Ed Ruscha

American (Omaha, Nebraska, 1937)

Words and phrases play a central role in Ed Ruscha's artworks. Born and raised in the Midwest, Ruscha moved to Los Angeles in 1956 with the intention of becoming a commercial artist. He enrolled at Chouinard Art Institute (now the California Institute of the Arts) in Valencia, which was then known as a training ground for Disney illustrators and animators.

The careful planning and precision involved in commercial art provided Ruscha with the means to extend the boundaries of painting. Pulling elements from the visual language of advertising, he has made hundreds of prints, drawings, and paintings that feature bold letters on abstract, atmospheric backgrounds. His vernacular images of Standard Oil gas stations and other commercial logos brought him to prominence as a leader of West Coast Pop art in the 1960s.

Ruscha frequently experiments with unorthodox artistic materials, including gunpowder, tobacco, axel grease, and blood. He has also created photographic series that, like 1966's Every Building on the Sunset Strip, are determined by system rather than subjective decisions.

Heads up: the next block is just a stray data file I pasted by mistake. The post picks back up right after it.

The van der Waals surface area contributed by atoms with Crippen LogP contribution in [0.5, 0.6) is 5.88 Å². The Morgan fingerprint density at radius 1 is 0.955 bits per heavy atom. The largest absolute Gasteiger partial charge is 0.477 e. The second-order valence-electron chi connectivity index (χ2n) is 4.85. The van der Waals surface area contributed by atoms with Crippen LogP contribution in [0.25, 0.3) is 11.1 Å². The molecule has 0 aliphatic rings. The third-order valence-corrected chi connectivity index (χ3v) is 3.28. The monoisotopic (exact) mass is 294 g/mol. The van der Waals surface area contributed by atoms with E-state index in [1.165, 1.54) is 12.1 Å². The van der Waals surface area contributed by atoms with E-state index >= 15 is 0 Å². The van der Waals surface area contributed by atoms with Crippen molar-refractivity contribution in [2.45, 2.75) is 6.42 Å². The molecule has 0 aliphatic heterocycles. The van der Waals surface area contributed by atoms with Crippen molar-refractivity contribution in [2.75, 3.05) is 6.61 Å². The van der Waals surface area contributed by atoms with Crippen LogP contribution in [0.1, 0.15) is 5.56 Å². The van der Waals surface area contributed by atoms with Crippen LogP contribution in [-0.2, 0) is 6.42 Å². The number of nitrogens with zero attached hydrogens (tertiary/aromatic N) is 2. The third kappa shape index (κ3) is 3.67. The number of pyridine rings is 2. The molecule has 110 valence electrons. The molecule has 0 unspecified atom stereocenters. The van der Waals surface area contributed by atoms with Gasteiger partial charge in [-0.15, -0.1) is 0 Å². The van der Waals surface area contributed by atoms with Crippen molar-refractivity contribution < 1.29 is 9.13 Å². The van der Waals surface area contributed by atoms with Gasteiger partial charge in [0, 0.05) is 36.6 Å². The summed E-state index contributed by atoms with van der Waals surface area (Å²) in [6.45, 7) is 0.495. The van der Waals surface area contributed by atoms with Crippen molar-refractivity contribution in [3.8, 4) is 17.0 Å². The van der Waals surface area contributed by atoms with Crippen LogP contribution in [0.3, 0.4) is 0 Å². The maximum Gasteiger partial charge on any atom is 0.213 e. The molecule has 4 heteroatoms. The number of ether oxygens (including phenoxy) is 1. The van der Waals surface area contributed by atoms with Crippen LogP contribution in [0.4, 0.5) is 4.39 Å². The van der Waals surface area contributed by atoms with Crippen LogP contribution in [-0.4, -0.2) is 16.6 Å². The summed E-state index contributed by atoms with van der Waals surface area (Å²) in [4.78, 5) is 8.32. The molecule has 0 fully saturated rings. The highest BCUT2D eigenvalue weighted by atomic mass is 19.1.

From June 3, 2013, through early 2016, SFMOMA's building on Third Street in San Francisco will be temporarily closed for expansion construction. Selected artworks in our collection are included in a range of off-site exhibitions during this period. We regret that the remainder of the collection will not be available for study during this time.

In the meantime, we invite you to explore a wide selection of our collection online. Please note that the information presented online is subject to revision. Please contact us at collections@sfmoma.org to verify artwork details.

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